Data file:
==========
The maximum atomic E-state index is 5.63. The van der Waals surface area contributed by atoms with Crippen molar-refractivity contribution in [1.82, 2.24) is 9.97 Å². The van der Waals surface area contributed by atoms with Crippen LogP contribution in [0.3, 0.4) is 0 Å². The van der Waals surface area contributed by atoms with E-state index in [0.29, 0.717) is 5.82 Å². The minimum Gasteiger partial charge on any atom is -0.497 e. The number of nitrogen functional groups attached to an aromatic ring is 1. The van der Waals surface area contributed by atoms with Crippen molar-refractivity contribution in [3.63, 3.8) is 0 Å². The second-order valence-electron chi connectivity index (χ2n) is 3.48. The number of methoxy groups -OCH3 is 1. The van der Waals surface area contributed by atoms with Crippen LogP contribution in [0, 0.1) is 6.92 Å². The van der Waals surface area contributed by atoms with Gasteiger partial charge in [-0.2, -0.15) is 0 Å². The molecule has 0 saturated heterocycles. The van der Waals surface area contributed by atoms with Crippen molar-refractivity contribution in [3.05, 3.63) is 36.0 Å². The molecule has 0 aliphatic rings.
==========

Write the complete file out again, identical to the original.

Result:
The maximum atomic E-state index is 5.63. The van der Waals surface area contributed by atoms with Crippen molar-refractivity contribution in [1.82, 2.24) is 9.97 Å². The van der Waals surface area contributed by atoms with Crippen LogP contribution in [0.3, 0.4) is 0 Å². The van der Waals surface area contributed by atoms with E-state index in [0.29, 0.717) is 5.82 Å². The minimum Gasteiger partial charge on any atom is -0.497 e. The number of nitrogen functional groups attached to an aromatic ring is 1. The van der Waals surface area contributed by atoms with Crippen molar-refractivity contribution in [3.63, 3.8) is 0 Å². The second-order valence-electron chi connectivity index (χ2n) is 3.48. The number of methoxy groups -OCH3 is 1. The van der Waals surface area contributed by atoms with Crippen LogP contribution in [0, 0.1) is 6.92 Å². The van der Waals surface area contributed by atoms with Gasteiger partial charge in [-0.2, -0.15) is 0 Å². The molecule has 0 saturated heterocycles. The van der Waals surface area contributed by atoms with Crippen molar-refractivity contribution in [3.05, 3.63) is 36.0 Å². The molecule has 0 aliphatic rings.